In short, we expect strong phylogenetic inertia in mode of transmission.

Second, there is no in place mechanism, probably. Ebola does not infect the tissues it would need to infect to make its way into a sneeze or cough. That would require a major change.

Third, developmentally, the first step in a virus’s life cycle is getting itself into a cell. Airborne viruses need to have a key that matches a lock on the outside of respiratory tissues. So Ebola not only lacks the means for getting out through a sneeze or cough, it also lacks the ability to do much if it did.

Fourth, it is not adaptive. Yes, a virus can mutate to do something stupid and maybe get a Darwin Award, but the chances are at least somewhat reduced. Ebola is very deadly in humans. Humans and the animal vectors that may stand between fruit bats (the likely wild host) and humans are not good hosts for Ebola. The chances of Ebola evolving to infect an unsuitable host are reduced.

Phylogenetically unlikely, mechanistically unlikely, ontogenetically unlikely, adaptively unlikely. Evolution is like baseball but slightly different. Four Tinbergen Strikes and you are out.

Now, the usual arguments in favor of Ebola doing the Hollywood thing rely on references to other viruses, like Influenza. Well, Influenza is way different from Ebola in its reproduction. It has a whole way of evolving that Ebola does not have. In fact, the differences is greater than, potentially (and rarely, but not never) the difference between evolution under sexual reproduction and evolution under simple replication. If two different Influenza strains infect the same cell, they can recombine (reassortment) to make an entirely novel never before seen Influenza. That is a very big deal and is thought to be the primary mechanism for the evolution of novel dangerous flu strains. Ebola does not do that. Ebola can’t do that.

Ebola does not do that. That thing Influenza does.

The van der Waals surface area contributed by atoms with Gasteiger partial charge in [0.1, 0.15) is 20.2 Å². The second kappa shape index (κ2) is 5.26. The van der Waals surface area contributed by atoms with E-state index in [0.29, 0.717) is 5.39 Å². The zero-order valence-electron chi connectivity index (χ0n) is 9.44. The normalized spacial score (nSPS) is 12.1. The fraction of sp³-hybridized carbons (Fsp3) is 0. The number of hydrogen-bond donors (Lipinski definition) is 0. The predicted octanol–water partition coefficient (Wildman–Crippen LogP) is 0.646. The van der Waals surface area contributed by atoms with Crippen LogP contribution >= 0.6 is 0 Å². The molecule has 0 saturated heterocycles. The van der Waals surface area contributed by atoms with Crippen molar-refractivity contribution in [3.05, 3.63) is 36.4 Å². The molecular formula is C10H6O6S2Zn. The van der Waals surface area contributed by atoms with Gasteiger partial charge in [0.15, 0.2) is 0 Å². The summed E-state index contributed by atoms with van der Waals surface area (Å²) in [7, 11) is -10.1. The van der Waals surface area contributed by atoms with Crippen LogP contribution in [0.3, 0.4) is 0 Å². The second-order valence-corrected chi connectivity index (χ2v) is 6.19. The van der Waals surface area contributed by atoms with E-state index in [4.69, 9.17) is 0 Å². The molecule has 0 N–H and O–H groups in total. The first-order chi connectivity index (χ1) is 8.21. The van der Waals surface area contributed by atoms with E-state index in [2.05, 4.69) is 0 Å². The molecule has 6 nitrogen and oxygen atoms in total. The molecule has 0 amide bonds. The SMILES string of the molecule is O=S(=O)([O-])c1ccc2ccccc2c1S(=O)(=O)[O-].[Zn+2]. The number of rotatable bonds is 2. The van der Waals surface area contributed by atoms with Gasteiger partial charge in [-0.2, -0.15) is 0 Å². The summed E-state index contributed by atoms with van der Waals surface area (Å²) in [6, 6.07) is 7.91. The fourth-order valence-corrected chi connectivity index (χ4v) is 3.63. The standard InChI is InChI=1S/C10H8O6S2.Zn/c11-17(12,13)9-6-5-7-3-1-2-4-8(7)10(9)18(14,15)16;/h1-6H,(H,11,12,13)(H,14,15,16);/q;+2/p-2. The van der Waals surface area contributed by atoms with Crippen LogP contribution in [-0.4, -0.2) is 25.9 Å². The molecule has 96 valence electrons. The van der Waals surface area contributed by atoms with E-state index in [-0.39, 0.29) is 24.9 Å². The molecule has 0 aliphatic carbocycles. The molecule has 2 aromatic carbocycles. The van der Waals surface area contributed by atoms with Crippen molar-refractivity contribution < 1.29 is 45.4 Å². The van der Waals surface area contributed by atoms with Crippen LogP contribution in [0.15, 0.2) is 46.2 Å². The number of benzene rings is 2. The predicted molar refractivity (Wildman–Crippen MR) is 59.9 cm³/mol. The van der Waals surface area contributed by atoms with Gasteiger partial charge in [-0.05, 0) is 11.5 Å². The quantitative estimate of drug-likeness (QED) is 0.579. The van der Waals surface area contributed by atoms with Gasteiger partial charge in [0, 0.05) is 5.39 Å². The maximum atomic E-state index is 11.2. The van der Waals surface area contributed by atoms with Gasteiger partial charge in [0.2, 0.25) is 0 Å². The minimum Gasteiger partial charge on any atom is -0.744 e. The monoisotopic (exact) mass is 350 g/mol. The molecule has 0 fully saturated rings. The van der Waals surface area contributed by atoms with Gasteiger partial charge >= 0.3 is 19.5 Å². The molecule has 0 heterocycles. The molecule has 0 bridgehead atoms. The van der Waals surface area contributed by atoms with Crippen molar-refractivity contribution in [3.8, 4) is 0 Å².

I said that twice. Now I’ll say it another way. Using Influenza evolution as a model for Ebola evolution is like using Primate Behavior as a model for Sea Slug Behavior. In other words, it does not fit.

Will Ebola go airborne? No.

ADDENDUM

I’m adding a bit more because some are still missing the point. This is an analogy that I think might be helpful

Cars fly, and airplanes drive around on the ground. Ebola can possibly be transmitted across space in a closed room from one person to another, and you can catch a flu by having someone with the flu bleed directly into your nose*.

But really, airplanes are vehicles designed to fly, they only drive around on the ground a little. They have wings, special engines, an overall shape and design that is adapted to flight. But really, cars only fly into the air now and then, and it is generally an accident.

An airborne virus replicates in high numbers in respiratory tissues, and causes the lysing (or some other process) of cells to allow itself out into mucous tissues. It is able to survive in mucous tissues, and then it is able to survive in aerosolized droplets. An aerosolized droplet is not a bit of bodily fluid cast into the air, it is not a drop of blood shed from a wound or bleeding eyeball, or a loogie. It is a bunch of liquid (mainly water) molecules coherent at a size sufficiently small that air currents are more important then gravity, so it becomes part of the atmosphere, and a virus may or may not be residing in it. Then, and airborne virus needs to have the external morphology that links up with a receptor site on respiratory cells in the individual subject to infection, and then, it reproduces mainly in that tissue.